Political and social issues are showing up more and more in the ETF space.
Socially responsible ETFs still make up a small percentage of the overall fund universe, but ETF providers have been adding products to their rosters to fill the demand in this increasingly popular space. This week, InsightShares joins the fray, debuting a fund that focuses on equality in the workplace.
Here are this week’s new fund launches:
|Ticker||Name||Issuer||Launch Date||ETFdb.com Category||Expense Ratio|
|(PRID )||InsightShares LGBT Employment Equality ETF||UBS Global Asset Management||01/10/2018||Large Cap Blend Equities||0.65%|
|(SHYL )||Xtrackers Short Duration High Yield Bond ETF||Deutsche Bank||01/10/2018||High Yield Bonds||0.20%|
|(HYDW )||Xtrackers Low Beta High Yield Bond ETF||Deutsche Bank||01/11/2018||High Yield Bonds||0.25%|
|(HYUP )||Xtrackers High Beta High Yield Bond ETF||Deutsche Bank||01/11/2018||High Yield Bonds||0.35%|
For a list of all new ETF launches, take a look at our ETF Launch Center.
InsightShares Targets LGBT Rights
The InsightShares LGBT Employment Equality ETF (PRID ) targets large- and mid-cap companies that promote and provide equality for their lesbian, gay, bisexual and transgender employees. It does this by looking at the Corporate Equality Index (CEI) from the Human Rights Campaign Foundation. This annual survey gives companies a 0-100 rating based on factors such as their non-discriminatory policies and practices, equitable benefits offerings and workplace education. Companies from the eligible universe that meet certain size, liquidity and profitability requirements and score at least an 85 on the CEI survey are included in the index. All qualifying components, nearly 270 in total, are then market-cap weighted to produce the final portfolio.
With so many of the S&P 500’s biggest names making the cut, the Employment Equality ETF ends up looking a lot like an S&P 500 index fund. The fund and the S&P 500 share nine names from their top 10 holdings, and their sector compositions look remarkably similar.
The expense ratio is where the Employment Equality ETF and the S&P 500 part ways. A fund like the Vanguard S&P 500 ETF (VOO ) can be had for just 0.04%, but PRID charges 0.65% annually, more than 16 times as much. If giving up on the socially conscious aspect of PRID isn’t a deal-breaker, investors might be better off sticking with an ultra-low cost S&P 500 fund, given their striking similarities.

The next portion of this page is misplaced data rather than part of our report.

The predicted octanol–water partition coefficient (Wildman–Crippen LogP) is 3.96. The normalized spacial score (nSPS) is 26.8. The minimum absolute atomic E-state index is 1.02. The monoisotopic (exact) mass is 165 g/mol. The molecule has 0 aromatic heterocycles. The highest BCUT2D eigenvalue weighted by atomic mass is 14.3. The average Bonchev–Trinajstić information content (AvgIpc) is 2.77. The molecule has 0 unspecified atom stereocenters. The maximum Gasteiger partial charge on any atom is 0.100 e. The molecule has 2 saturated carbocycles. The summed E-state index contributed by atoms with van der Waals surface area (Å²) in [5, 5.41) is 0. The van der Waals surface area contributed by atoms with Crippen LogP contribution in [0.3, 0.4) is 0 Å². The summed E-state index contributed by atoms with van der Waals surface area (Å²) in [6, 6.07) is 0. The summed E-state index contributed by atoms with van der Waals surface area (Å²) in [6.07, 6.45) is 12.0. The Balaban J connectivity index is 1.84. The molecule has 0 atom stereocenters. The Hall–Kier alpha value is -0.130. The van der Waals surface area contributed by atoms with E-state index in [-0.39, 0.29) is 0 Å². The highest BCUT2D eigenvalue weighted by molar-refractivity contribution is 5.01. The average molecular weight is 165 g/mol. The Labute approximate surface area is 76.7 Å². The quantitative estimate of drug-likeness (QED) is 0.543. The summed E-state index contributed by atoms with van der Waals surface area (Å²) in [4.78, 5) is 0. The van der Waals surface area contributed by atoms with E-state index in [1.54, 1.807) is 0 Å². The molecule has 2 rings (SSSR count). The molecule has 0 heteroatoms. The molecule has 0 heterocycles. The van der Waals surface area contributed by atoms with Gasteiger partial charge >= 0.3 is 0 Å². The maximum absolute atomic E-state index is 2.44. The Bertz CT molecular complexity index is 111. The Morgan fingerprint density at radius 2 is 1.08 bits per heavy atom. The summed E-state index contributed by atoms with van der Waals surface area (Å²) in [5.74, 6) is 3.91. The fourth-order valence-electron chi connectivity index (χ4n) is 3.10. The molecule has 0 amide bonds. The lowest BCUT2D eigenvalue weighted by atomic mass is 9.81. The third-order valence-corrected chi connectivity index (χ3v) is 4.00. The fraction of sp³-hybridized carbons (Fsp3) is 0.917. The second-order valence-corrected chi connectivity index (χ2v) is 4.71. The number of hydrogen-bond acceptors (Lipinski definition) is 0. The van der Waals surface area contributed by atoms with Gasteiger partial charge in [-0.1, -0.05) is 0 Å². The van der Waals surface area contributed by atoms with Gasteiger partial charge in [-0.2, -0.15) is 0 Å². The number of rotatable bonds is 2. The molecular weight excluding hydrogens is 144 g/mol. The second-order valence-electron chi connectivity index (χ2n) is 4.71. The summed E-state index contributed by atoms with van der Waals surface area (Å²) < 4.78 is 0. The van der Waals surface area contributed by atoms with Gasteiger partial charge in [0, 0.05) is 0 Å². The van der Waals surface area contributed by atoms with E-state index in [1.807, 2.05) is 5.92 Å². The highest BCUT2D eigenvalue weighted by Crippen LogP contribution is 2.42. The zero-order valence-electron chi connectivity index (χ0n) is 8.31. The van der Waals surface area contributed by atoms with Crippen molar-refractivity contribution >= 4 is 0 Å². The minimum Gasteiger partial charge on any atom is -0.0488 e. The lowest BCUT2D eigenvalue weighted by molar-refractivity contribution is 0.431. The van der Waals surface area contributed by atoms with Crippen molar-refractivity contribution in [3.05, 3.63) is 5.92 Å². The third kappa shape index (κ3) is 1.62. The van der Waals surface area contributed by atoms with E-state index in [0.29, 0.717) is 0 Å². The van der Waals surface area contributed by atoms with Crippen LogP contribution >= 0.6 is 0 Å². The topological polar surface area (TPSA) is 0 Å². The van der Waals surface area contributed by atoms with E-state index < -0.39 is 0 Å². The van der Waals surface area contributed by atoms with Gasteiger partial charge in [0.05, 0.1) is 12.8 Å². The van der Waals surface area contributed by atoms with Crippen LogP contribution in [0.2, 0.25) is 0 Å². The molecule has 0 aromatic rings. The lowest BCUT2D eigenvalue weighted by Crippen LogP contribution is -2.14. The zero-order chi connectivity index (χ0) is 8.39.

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Deutsche Loads up on Junk
Investors exploring the high-yield bond space might find the latest batch of offerings from Deutsche Asset Management intriguing. The Xtrackers Short Duration High Yield Bond ETF (SHYL ) is a fairly standard fund in that it targets a basket of junk bonds with durations ranging from 0-5 years. Its fee level, however, sets it apart, as its 0.20% expense ratio immediately makes it one of the cheapest funds in the high-yield group.
The other two new funds – the Xtrackers Low Beta High Yield Bond ETF (HYDW ) and the Xtrackers High Beta High Yield Bond ETF (HYUP ) – look to split the junk bond universe into two. These two funds are interesting, because, even though they have “beta” in their names, they don’t actually use beta as a selection criteria. The funds, instead, use a bond’s yield to determine its relative risk level. Bonds with yields in the upper half of the eligible universe qualify for the High Beta ETF, while the lower-yielding half qualifies for the Low Beta ETF. Looking at the bond’s yield, for the most part, puts it in the appropriate category, as the funds’ literature puts the beta of the Low Beta ETF at 0.72 and the High Beta ETF at 1.25. It’s worth noting that these two funds divide the universe of bonds for the Xtrackers USD High Yield Corporate Bond ETF (HYLB ) – a fund that is designed to measure the entire high-yield bond universe.
The Bottom Line
The Employment Equality ETF is good in concept and fits nicely into the ESG space, but its execution doesn’t really distinguish itself from other broader index funds. Its expense ratio could be a hindrance to its ability to grow. The three high-yield bond ETFs could attract some attention thanks to their expense ratios. Investors have been seeking out the cheapest ETFs for their portfolios, and these will be some of the least expensive funds in the junk bond group.
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